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Automated recovery system design team wins Collier Trophy

The National Aeronautic Association will award the 2018 Robert J. Collier Trophy to the Automatic Ground Collision Avoidance System Team, praising the lifesaving technology as “a sterling example of a project that brought together the best minds from many disciplines.”

Head-up display of an F-16 with Auto Ground Collision Avoidance Systems. Image courtesy of NASA Armstrong Flight Research Center.

Auto GCAS's software detects an imminent collision with the ground and warns a fighter pilot of the risk or performs an automatic recovery. The development team, one of 11 contenders for the trophy, was selected for “successfully completing a rapid design, integration, and flight test of critical, lifesaving technology for the worldwide F–35 fleet.”

The Collier Trophy is awarded annually “for the greatest achievement in aeronautics or astronautics in America, with respect to improving the performance, efficiency, and safety of air or space vehicles, the value of which has been thoroughly demonstrated by actual use during the preceding year.”

The 2018 trophy will be formally presented at the Annual Robert J. Collier Trophy Dinner on June 13 in Washington, D.C. In 2017, the Collier Trophy was awarded to Cirrus Aircraft for accomplishing the design, certification, and entry into service of the Vision SF50 single-engine very light jet.

“I am so proud of the entire Auto GCAS Team and their commitment and dedication to saving lives through this revolutionary technology,” said Mark Wilkins, senior aviation safety analyst of the Office of Secretary of Defense for Personnel Readiness and Safety. “We are truly honored to be recognized with such a prestigious award and deeply humbled considering the aviation greats who won previously.”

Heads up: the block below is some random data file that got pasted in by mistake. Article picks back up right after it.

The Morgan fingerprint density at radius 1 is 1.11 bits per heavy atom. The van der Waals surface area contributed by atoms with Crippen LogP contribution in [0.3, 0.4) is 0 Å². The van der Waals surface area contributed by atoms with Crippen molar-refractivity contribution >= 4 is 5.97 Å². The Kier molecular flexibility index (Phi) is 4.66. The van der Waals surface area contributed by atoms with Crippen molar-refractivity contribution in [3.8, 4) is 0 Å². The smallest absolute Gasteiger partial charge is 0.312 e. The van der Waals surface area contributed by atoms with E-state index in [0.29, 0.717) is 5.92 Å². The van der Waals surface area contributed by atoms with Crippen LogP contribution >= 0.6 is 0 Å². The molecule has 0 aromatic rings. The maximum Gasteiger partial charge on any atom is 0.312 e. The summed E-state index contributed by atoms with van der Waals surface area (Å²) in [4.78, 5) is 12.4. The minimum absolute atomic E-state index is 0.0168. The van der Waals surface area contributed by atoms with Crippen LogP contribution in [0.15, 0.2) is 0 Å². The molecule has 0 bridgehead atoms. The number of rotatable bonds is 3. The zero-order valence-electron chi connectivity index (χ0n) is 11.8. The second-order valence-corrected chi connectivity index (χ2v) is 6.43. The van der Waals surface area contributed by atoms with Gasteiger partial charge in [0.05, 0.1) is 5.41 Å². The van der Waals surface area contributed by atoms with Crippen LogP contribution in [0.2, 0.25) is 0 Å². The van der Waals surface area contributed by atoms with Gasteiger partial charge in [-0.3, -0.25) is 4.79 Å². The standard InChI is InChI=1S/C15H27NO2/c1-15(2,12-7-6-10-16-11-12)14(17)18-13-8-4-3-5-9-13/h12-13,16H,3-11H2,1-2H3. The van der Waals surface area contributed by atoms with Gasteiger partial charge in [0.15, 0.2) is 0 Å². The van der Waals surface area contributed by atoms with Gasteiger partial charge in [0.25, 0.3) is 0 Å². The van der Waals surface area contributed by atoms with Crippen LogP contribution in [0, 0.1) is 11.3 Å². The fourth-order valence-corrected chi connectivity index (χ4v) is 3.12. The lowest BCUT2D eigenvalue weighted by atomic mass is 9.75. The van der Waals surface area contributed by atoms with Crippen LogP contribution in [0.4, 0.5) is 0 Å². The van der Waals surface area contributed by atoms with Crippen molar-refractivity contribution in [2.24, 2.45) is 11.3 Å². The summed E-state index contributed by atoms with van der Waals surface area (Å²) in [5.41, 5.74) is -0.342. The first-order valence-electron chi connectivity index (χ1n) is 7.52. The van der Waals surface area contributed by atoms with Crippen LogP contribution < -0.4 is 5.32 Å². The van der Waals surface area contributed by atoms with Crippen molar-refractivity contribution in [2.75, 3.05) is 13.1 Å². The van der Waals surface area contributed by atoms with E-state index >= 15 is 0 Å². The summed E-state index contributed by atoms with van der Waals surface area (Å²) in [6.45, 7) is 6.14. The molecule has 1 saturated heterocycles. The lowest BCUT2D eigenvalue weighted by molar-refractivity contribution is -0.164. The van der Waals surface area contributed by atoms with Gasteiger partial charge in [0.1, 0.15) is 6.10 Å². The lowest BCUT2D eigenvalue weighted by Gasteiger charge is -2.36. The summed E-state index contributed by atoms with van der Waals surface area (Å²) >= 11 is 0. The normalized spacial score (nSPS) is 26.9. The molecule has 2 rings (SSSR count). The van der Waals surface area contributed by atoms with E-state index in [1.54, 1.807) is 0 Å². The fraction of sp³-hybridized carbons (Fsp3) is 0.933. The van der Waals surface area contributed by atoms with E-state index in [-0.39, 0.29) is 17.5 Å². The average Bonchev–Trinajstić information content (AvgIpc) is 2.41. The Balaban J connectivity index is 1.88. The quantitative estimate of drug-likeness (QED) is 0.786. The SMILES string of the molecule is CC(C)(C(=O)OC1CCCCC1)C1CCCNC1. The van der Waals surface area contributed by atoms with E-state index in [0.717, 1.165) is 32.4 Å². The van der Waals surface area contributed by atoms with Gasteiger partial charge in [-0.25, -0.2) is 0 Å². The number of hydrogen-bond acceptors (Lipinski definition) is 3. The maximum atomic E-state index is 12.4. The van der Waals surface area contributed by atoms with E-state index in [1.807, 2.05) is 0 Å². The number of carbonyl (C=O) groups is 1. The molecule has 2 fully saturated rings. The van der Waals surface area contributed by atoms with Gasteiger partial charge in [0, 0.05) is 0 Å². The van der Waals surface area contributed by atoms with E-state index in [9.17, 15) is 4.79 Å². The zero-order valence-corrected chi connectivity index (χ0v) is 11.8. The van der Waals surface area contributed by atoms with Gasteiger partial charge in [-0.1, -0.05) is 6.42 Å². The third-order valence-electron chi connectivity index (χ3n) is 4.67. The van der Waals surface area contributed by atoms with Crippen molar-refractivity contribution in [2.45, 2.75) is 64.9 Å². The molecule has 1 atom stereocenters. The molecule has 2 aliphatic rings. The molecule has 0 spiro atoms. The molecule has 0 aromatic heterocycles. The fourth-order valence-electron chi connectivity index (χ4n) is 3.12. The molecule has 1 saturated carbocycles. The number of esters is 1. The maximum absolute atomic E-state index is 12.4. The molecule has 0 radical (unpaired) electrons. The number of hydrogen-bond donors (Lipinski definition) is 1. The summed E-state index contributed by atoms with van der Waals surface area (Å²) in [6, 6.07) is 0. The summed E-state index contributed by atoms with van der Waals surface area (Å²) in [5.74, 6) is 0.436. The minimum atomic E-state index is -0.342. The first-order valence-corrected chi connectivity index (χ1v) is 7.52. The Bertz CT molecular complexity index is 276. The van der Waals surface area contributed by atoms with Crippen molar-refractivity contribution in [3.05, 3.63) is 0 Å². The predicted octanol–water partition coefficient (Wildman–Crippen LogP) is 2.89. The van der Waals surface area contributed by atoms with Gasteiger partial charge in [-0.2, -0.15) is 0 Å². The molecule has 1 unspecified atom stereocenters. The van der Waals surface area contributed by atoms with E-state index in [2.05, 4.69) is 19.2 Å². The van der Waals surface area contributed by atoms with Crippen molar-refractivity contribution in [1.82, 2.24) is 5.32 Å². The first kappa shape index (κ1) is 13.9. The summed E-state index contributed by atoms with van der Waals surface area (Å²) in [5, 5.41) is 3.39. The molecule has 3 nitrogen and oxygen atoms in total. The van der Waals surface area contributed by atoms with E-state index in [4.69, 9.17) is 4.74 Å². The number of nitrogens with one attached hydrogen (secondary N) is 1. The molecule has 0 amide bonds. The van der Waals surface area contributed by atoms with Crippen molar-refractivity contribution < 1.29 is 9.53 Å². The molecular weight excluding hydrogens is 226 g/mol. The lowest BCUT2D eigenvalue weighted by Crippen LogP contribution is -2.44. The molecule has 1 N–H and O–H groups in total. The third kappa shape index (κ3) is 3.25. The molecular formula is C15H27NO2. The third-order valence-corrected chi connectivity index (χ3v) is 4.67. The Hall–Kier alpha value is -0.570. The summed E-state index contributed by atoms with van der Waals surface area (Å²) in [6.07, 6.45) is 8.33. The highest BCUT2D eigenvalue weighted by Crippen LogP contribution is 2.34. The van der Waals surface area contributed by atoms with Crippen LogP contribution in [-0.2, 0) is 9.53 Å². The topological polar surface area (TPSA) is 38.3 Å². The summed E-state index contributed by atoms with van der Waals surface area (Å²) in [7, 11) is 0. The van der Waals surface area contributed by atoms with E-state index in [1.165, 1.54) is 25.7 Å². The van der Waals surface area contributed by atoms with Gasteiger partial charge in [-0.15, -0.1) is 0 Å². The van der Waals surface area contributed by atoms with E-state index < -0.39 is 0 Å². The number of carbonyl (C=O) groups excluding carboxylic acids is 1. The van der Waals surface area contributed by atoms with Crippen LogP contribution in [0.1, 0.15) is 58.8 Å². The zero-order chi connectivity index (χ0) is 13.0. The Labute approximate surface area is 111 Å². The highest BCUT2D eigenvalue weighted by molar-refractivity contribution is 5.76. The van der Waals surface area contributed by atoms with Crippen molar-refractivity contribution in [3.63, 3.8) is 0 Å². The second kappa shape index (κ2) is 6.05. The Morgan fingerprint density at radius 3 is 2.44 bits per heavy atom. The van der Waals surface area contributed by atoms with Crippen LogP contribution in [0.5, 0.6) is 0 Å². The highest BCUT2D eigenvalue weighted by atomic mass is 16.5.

In a news release announcing the award, National Aeronautic Association President Greg Principato said the Collier Trophy “was established more than a century ago to encourage the best minds in this country to continually find ways to advance and improve aviation. The Auto GCAS team, comprised of elements of the U.S. Air Force, to include the Air Force Research Laboratory, Lockheed Martin, the F–35 Joint Program Office, NASA, and the Defense Safety Oversight Council, is a sterling example of a project that brought together the best minds from many disciplines. The result is a game changing advance in safety that has already changed military aviation and can one day change the game for everyone.”

AOPA reported in September 2016 on Auto GCAS saving the life of an F–16 pilot on a training flight who lost consciousness during an 8-G maneuver, after which his aircraft—accelerating to supersonic speed in a 55-degree dive—was recovered automatically by the system. The May 6, 2016, incident was the fourth save with which the system had been credited at the time.

Dan Namowitz
Dan Namowitz
Dan Namowitz has been writing for AOPA in a variety of capacities since 1991. He has been a flight instructor since 1990 and is a 35-year AOPA member.
Topics: Technology, Awards and Records, Jet

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